Given that he is a restaurant chef, you can count on a certain amout of dolling up of food, but you will rarely find Mr Corrigan corrupting it. He is well in tune with the flavours and textures of his various ingredients, so his ministrations improve them. Even the sound of his food makes the saliva flow, as mine did on reading 'monkfish wrapped in cured ham with globe artichokes and crab juices'.
For the year he was at Bentley's I would drop in at any excuse for his salted herrings. He learnt how to cure them in the Netherlands and they were superb, served on a potato salad that had been cooked in a wine, shallot and vinegar reduction, then tossed with diced, grilled bacon. Sometimes there was kitchen-pickled cucumber thrown in.
At Fulham Road, his food is better than ever. As evidence, I offer veal tartare. The freshest and sweetest of meat was minced, blended with olive oil, lemon and garlic, then served in a little mound with slivers of garlic and some comely bits of salad. It was a superb dish, if a little more delicately presented than you would find it in 150-year- old trattorias in Piedmont.
This is not to say that, like so many witless chefs, Mr Corrigan is desperately aping the Italians. He takes what he wants from where he wants, with true greed and an almost crazy confidence. Also plundered from Italy was risotto, and the one I sampled, flavoured with celery, walnuts and gorgonzola, was superb.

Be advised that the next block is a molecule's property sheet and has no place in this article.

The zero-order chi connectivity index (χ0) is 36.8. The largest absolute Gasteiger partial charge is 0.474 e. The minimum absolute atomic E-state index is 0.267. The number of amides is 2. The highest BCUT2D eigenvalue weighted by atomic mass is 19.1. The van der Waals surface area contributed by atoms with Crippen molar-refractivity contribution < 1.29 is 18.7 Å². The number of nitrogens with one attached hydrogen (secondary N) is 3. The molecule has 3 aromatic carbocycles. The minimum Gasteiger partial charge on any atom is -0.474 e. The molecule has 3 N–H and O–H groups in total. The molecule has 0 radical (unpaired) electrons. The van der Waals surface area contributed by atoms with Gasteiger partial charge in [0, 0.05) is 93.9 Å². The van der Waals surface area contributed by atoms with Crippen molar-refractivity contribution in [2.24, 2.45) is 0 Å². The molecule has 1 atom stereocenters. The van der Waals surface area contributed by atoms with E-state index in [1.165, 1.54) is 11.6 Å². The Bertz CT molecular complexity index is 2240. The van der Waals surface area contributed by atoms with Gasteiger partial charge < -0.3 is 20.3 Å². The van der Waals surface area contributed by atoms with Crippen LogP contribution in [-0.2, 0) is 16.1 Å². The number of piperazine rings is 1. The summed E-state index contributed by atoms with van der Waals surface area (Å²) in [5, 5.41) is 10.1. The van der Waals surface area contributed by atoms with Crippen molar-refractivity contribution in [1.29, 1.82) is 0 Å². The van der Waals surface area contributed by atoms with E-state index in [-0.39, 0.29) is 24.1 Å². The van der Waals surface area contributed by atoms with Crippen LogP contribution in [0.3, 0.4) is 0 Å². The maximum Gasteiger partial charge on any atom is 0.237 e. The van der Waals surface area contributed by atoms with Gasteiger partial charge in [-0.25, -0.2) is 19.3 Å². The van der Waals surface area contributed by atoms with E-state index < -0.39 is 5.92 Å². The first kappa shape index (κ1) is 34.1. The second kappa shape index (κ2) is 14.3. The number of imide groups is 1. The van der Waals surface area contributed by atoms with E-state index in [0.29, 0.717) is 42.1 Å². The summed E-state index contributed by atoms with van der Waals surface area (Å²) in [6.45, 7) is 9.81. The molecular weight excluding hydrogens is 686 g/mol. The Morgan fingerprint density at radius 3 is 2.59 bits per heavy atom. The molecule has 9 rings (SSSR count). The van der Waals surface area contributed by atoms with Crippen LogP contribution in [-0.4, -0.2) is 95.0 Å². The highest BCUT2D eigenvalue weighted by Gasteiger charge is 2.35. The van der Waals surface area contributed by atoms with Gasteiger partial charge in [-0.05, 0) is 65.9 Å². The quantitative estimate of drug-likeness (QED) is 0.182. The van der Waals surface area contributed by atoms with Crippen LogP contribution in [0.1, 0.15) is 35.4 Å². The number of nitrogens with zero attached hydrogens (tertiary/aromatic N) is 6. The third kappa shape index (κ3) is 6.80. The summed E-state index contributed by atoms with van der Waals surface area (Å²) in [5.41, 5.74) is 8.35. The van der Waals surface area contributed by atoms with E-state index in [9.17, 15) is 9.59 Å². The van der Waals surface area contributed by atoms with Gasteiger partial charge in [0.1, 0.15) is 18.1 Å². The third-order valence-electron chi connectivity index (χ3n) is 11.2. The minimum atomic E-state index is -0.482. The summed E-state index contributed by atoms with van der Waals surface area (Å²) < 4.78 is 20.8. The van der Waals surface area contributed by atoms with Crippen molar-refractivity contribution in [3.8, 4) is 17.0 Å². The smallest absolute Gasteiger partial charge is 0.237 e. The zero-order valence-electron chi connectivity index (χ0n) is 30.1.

The meat for a daube of ox cheek and tongue he buys from France. (British butchers, he says, shred and thus destroy ox cheeks.) It was served melting and full of flavour from hours of braising, with cannelloni that were filled with chard and field mushrooms.
Another main course showed a frivolous side: a fillet of perfectly cooked John Dory sat slightly above its sauce on a generous scattering of macaroni. These noodles held a truffly sauce. Some perfect bits of langoustine loitered to the side of the fish. Given the powerful musk of the truffles, this dish was bound to be sexy, but the sauce was light.
As a side-dish, spinach was overcooked and slightly over-salted. But a green salad, full of vigorous day-fresh leaves, was perfection.
Desserts are not Mr Corrigan's strong point, but a banana cream in meringue was fun and childishly good. A clafoutis was not so good. With all the gutsy savoury stuff, we drank a 1989 barolo. It was big and velvety, though with the harsh backbone that signals a great wine - a good choice, but then, it would be difficult to choose badly. Those looking for oddities might try the sprightly Californian white Malvasia Bianca from Monterey. Prices seem higher than the trend-setting list at Blandford Street, but there is reasonable choice for less than pounds 15 a bottle.
Still, Fulham Road is expensive. Starters run from pounds 4.50 to pounds 9; main courses pounds 10.50 to pounds 14.50. Each vegetable order adds pounds 2.50. Mineral water is pounds 3, coffee pounds 2. This adds up alarmingly. A meal for two, with tip, cost pounds 110. The price, I suppose, of Chelsea swank.
Fulham Road Restaurant, 257-259 Fulham Road, London SW3 (071-351 7823). Vegetarian meals by arrangement. Open lunch and dinner daily. Visa, Access, Amex.